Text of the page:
This is true of many OTAs as properties need to factor in Hostelworld’s commission when pricing rooms and beds through their site. The trade-off, of course, is exposure to a wider network of travelers that probably wouldn’t otherwise find their hostel.


The main reason why some of the rates on Hostelworld may be more expensive than going directly through the hostel website or phone line is due to the commission. Hostelworld charges between 10-25% commission so hostels have to factor this in when using the platform.

Deposit Safety

Another reason why Hostelworld is more expensive is that they offer deposit systems that they have to manage in-house. This is more reassuring for the end user if they have to cancel a booking and won’t have to lose all their money, but it is a cost to the company and sometimes can inflate the prices slightly.

The Role of Online Travel Agents (OTA)

Many people don’t question Hostelworld’s legitimacy because they don’t know the role that online travel agents or OTAs play in the travel industry. You’re largely just booking through them like a portal to get to your desired hostel.

So, when you arrive at the hostel, or even after your cancellation period has lapsed, Hostelworld has little to do with the transaction or service.

If there’s a problem with the hostel itself when you arrive, this isn’t Hostelworld’s problem and they bear pretty much no responsibility. This can be frustrating for visitors as they believe that Hostelworld has a responsibility to vet properties before they’re allowed on their platform.

Whether that should be the case or not, and whether it’s realistic or not, that’s not how the travel industry and OTAs work at the moment.

Final Thoughts on HostelWorld

As we’ve discovered throughout this article, yes, Hostelworld is a legit website and app, that’s trusted and used all around the world. That being said, as with any OTA, it’s worth researching and checking out the individual hostel before you spend any money. After all, there’s very little Hostelworld can do if the place isn’t up to standard when you arrive.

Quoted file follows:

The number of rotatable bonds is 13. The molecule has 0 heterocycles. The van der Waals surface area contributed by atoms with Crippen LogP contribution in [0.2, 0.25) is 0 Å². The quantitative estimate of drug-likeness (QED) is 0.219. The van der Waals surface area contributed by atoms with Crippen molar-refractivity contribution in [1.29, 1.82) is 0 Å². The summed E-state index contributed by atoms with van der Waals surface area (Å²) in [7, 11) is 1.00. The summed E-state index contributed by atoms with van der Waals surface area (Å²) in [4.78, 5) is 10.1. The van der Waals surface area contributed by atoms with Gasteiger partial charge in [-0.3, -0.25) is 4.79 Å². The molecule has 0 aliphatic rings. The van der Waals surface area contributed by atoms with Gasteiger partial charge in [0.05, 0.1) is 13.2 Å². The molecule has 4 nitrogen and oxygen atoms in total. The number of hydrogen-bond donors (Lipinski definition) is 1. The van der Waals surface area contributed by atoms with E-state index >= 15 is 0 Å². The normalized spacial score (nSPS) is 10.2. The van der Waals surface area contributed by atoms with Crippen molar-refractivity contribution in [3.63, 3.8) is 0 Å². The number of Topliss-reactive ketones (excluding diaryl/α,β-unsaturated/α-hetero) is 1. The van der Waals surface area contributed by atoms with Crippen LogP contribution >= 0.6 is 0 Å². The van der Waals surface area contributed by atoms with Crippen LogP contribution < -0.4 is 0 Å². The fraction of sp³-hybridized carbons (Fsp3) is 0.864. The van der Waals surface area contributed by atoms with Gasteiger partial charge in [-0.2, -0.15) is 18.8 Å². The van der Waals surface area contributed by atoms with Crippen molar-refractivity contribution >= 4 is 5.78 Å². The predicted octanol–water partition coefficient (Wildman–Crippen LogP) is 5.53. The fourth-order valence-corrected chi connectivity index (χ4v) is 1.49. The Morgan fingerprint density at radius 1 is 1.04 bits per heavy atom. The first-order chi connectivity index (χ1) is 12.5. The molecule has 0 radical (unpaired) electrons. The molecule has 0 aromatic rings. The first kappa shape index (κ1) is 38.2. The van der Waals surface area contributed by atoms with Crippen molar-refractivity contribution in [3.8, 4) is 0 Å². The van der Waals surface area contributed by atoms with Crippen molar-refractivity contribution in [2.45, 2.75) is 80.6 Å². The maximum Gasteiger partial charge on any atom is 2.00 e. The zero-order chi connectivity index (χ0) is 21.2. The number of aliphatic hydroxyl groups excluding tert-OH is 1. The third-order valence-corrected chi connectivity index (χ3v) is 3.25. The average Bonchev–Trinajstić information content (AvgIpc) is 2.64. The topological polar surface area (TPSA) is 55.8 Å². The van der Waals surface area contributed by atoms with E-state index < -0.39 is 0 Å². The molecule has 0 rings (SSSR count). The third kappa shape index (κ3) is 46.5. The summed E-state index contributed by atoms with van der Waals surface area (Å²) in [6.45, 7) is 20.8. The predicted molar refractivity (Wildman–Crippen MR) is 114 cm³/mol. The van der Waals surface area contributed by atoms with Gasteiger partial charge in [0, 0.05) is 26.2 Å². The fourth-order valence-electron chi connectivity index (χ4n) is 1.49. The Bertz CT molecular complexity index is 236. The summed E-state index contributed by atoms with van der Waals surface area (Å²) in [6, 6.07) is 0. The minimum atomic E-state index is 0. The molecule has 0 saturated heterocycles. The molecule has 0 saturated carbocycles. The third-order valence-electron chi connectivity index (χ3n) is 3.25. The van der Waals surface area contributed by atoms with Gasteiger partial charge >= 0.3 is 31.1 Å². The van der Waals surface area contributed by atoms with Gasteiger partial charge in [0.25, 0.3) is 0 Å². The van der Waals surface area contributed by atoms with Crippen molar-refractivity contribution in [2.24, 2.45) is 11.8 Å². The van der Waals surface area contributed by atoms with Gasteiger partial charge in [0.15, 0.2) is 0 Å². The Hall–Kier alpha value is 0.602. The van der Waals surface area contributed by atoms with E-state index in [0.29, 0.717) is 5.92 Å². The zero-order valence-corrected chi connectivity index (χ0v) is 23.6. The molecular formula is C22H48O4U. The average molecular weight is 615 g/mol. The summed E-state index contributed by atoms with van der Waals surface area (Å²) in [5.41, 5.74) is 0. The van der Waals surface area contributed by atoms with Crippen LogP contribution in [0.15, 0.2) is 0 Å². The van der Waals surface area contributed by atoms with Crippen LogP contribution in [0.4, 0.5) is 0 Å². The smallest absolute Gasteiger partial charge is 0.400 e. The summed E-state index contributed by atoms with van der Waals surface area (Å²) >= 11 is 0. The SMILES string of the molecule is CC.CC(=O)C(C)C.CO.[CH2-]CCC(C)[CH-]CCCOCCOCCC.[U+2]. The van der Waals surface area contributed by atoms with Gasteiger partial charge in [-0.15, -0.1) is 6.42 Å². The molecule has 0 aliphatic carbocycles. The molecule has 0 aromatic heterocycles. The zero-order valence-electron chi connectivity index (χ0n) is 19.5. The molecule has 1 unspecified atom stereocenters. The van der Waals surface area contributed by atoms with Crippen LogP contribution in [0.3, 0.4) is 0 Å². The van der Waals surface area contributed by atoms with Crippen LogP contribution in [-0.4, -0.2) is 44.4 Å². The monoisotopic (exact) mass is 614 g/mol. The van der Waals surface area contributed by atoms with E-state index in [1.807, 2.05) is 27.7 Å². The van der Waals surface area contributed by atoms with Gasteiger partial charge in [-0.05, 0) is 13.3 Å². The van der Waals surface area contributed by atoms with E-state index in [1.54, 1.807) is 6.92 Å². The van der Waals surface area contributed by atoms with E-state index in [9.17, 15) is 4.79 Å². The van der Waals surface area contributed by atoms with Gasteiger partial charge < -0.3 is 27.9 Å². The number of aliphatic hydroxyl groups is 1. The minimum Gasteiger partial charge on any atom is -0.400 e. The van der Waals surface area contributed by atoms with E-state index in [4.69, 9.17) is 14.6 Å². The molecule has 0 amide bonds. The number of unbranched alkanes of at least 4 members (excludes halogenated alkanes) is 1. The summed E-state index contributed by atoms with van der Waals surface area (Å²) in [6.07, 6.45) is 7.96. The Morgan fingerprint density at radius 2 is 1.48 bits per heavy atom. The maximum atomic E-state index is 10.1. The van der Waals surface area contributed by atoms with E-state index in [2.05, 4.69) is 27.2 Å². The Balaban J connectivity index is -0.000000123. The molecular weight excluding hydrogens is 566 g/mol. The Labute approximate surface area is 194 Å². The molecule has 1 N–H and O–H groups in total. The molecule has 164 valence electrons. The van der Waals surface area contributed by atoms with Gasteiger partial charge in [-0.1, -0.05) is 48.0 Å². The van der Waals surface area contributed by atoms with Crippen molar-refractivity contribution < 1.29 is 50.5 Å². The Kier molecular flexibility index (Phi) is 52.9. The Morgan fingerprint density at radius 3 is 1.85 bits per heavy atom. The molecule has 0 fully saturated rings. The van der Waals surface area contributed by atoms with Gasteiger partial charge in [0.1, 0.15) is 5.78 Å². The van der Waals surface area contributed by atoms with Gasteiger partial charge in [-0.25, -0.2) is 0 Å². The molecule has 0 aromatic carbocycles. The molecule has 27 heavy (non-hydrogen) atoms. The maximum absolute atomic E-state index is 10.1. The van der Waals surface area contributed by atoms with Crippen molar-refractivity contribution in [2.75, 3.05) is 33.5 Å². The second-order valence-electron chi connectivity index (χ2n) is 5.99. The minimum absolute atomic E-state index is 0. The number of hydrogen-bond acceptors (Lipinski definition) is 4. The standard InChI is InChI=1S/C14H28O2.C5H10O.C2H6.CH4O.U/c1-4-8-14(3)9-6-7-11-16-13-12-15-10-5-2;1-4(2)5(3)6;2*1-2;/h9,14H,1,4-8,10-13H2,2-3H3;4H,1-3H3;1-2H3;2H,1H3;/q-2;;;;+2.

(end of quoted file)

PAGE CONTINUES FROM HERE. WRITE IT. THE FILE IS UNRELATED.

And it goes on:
Here are some takeaways to end on:

  • Getting your deposit refunded relies solely on the type of booking you’ve made and the amount of time before you’re due to travel.
  • Hostelworld can be more expensive than buying directly through the hostel, but you can also have more flexibility with deposit payments and you don’t have to scour the internet for accommodation as much.
  • The Hostelworld app often has better deals than the Hostelworld website, so make sure you download it before you book!

Have you ever used Hostelworld before? What did you think of it? Let us know in the comments below.

About The Author

Rebecca Crowe is a freelance content writer who specializes in writing about travel, food, drink, and adventure. She specializes in budget and adventure travel content and can usually be found climbing some rocks, eating some tacos, or waiting around at the nearest airport. Her best budget travel achievement was spending a weekend in Paris with Roland Garros tickets for under £150, although she's always on the lookout for even better adventure and travel deals! If you want to keep up with her next adventure, check out her website at Wandering and Wine.

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Picture of Rebecca Crowe

Rebecca Crowe

Rebecca Crowe is a freelance content writer who specializes in writing about travel, food, drink, and adventure. She specializes in budget and adventure travel content and can usually be found climbing some rocks, eating some tacos, or waiting around at the nearest airport.

Her best budget travel achievement was spending a weekend in Paris with Roland Garros tickets for under £150, although she's always on the lookout for even better adventure and travel deals!

If you want to keep up with her next adventure, check out her website at Wandering and Wine.